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  17. when i can only pick one small knife it will be the paklite skinner from buck. i have the 140 ver. the newer 141 has just a bit longer blade.
    its lite and strong and is easy to clean. buck made this knife for skinning game in the field.
    it comes in at $25, theres even a combo pack of the knife and gut hook for $37 range.

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  18. i went to sportsman's warehouse and asked the guy at the knife counter what were the best all-around do anything knives he suggested i look at. he gave me 3: the ka-bar USMC fighting knife ($50), buck woodsman ($40) and knives of alaska bush camp knife ($90).

    i did just get the schrade you're going to test. hadn't had a chance to use it yet. other than the sheath i love the knive as a large survival/chopping type knife. but if i could only have 1 knife it would likely NOT be the one. it's heavy and you would have to have a smaller knife available for more detail oriented work. if i could only carry 1 knife with me it would be something along the size/weight of a gerber prodigy.

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    1. I do agree that the Schrade (and also probably the Bushman) are a bit too big for a single purpose knife. I need to track down more 4"-5" knives for the mix. I'll check out the Prodigy.

      I've also handled the Gerber Gator a couple years back...decent knife, crummy steel if I remember right.

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    2. I can't speak from a technical standpoint, but from my experience with gerber knives, this tends to be a theme. Decent design and whatnot, but sub par materials. I ruined the pliers on a gerber crucial just by trying to tighten a loose bolt on a sign at work. I'm not a big guy or anything, but I've a decent grip but when I squeezed to pliers down, I ended up bending to gripping arms apart and now the won't shut right.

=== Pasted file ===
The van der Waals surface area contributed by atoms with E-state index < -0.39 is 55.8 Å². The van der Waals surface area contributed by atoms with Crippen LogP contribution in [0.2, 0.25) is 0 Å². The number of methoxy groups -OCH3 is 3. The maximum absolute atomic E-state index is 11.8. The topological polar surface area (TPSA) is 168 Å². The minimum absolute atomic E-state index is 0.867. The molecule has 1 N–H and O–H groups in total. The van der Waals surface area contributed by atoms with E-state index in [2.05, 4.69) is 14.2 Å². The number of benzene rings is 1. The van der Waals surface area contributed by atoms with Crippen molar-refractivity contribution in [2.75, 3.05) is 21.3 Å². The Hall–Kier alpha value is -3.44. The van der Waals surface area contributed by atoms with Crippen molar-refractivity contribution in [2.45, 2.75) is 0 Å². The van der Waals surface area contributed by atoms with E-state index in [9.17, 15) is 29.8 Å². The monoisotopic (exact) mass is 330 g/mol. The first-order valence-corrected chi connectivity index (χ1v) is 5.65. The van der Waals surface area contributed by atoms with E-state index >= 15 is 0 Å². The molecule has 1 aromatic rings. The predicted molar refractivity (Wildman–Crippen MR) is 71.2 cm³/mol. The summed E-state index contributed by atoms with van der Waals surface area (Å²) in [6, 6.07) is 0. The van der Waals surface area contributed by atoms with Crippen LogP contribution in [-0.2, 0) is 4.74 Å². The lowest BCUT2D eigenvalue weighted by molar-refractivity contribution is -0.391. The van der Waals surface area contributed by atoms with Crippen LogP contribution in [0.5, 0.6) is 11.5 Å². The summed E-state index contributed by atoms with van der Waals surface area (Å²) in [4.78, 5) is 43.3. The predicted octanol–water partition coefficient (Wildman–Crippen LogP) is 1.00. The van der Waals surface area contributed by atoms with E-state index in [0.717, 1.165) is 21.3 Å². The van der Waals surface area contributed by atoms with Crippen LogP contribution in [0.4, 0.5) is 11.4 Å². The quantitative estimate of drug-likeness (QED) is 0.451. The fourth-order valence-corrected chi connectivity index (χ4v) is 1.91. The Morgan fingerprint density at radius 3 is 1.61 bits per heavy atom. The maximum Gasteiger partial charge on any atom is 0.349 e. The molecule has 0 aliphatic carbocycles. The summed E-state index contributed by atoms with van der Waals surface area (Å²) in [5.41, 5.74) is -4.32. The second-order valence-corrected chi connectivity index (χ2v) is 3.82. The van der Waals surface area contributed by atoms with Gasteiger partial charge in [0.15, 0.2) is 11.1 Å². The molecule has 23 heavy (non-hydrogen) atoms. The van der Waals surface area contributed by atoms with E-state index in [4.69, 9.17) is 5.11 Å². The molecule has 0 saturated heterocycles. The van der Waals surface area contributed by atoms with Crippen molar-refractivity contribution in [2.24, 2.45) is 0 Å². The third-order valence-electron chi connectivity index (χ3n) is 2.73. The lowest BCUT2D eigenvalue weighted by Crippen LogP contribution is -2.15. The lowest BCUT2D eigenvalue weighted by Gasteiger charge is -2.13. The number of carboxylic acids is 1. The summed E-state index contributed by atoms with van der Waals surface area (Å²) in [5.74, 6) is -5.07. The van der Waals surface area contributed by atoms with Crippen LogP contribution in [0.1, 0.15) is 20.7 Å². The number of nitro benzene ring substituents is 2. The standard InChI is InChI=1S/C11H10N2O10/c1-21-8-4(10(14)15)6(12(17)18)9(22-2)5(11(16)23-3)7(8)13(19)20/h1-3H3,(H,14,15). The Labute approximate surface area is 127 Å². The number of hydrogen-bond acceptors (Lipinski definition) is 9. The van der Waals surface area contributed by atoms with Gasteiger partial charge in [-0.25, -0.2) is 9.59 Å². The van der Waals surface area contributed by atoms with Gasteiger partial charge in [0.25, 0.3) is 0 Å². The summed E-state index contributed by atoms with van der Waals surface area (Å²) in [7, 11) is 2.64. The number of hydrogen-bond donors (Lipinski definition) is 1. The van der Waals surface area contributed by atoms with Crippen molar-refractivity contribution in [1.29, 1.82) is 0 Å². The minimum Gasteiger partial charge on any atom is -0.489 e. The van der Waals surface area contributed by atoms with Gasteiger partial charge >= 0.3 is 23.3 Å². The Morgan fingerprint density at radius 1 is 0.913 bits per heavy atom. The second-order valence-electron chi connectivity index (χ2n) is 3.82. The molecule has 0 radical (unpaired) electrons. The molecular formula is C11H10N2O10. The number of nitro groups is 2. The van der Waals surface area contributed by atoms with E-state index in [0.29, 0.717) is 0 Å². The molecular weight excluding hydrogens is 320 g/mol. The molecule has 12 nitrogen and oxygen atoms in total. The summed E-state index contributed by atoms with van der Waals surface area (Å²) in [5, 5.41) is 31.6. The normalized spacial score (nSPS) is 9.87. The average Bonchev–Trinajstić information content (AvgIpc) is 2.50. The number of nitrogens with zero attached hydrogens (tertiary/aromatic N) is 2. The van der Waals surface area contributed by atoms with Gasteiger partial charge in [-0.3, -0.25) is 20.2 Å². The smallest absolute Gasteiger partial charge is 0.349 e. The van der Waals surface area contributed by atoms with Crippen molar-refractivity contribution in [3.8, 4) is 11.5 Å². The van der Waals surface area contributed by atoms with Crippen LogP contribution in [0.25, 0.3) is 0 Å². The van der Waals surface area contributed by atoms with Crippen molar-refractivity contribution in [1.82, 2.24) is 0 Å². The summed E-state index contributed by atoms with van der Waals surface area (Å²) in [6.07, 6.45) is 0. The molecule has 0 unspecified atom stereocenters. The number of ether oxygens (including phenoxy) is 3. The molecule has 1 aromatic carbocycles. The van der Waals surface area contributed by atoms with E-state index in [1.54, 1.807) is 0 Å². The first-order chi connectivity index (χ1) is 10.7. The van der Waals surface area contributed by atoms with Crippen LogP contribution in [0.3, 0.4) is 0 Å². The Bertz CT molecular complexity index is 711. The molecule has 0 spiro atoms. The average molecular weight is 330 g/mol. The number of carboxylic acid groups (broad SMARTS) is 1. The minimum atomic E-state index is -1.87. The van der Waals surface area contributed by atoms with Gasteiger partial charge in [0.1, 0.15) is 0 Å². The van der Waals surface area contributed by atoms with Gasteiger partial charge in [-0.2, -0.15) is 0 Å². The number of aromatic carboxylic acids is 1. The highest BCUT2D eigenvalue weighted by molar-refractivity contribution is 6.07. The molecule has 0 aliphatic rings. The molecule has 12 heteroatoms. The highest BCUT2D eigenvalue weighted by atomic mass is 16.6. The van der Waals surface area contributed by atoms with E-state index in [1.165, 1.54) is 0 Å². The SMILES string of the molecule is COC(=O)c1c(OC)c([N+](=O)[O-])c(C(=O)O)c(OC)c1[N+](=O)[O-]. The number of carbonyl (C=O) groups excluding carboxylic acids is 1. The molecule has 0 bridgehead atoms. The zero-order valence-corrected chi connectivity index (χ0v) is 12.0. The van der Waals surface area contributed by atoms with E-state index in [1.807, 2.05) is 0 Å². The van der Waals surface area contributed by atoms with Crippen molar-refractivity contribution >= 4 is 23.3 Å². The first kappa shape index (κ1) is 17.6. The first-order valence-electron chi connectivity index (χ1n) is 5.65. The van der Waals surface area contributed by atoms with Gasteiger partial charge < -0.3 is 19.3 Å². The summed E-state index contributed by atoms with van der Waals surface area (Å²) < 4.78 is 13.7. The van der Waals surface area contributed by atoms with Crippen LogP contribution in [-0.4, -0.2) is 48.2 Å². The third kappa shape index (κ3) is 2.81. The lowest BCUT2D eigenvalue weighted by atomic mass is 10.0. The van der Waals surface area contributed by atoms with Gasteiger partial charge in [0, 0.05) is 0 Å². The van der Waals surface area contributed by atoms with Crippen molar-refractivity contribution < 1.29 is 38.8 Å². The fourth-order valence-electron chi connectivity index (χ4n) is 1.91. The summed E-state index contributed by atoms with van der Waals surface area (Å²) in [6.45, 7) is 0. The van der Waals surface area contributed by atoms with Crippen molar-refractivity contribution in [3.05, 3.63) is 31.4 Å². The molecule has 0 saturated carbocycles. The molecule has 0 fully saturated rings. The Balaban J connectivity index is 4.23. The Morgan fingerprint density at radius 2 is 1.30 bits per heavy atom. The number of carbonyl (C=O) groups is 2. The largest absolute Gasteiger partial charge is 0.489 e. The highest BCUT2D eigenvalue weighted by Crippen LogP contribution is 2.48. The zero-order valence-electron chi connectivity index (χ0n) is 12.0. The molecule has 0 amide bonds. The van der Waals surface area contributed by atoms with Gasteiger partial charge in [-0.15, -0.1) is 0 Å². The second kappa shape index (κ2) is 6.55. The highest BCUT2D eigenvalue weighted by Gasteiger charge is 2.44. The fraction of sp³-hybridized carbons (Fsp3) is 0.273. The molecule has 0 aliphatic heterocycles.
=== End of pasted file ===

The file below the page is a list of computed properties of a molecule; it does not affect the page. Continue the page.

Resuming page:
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    3. i don't disagree with the complaint about the steel but it all depends on what kind of use you expect.

      for camping i have a gerber profile and love it. seems like it will stand up to a lot more abuse than i'll ever put it through. but as far as batoning maybe only the LMF II seems like it would stand up well. and i have a diamond sharpener which seems to work well enough to keep a sharp edge on any of the knives.

      but like i said it all depends on what you expect it to do. i have confidence that my schrade can handle just about anything. but i don't want to drag it around most of the time.

      i live in the city and batoning is not something i expect to do a lot of.

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  19. Check out the Gerber Big Rock, good mid-size, nice point and belly on it, Razor sharp out of the box and easy to keep that way, thick enough to baton with but nibble enough to whittle, skin etc.....crappy sheath but hey, I always make my own sheaths anyway. Feels great invthe hand, very ergonomic. They are.discontinued right now, you can pick one up for $25 bucks and under....I know alot of people hate Gerbers but I personally have never had a problem with them....some of the sharpest, longest lasting knives I've owned...and I have owned alot of knives!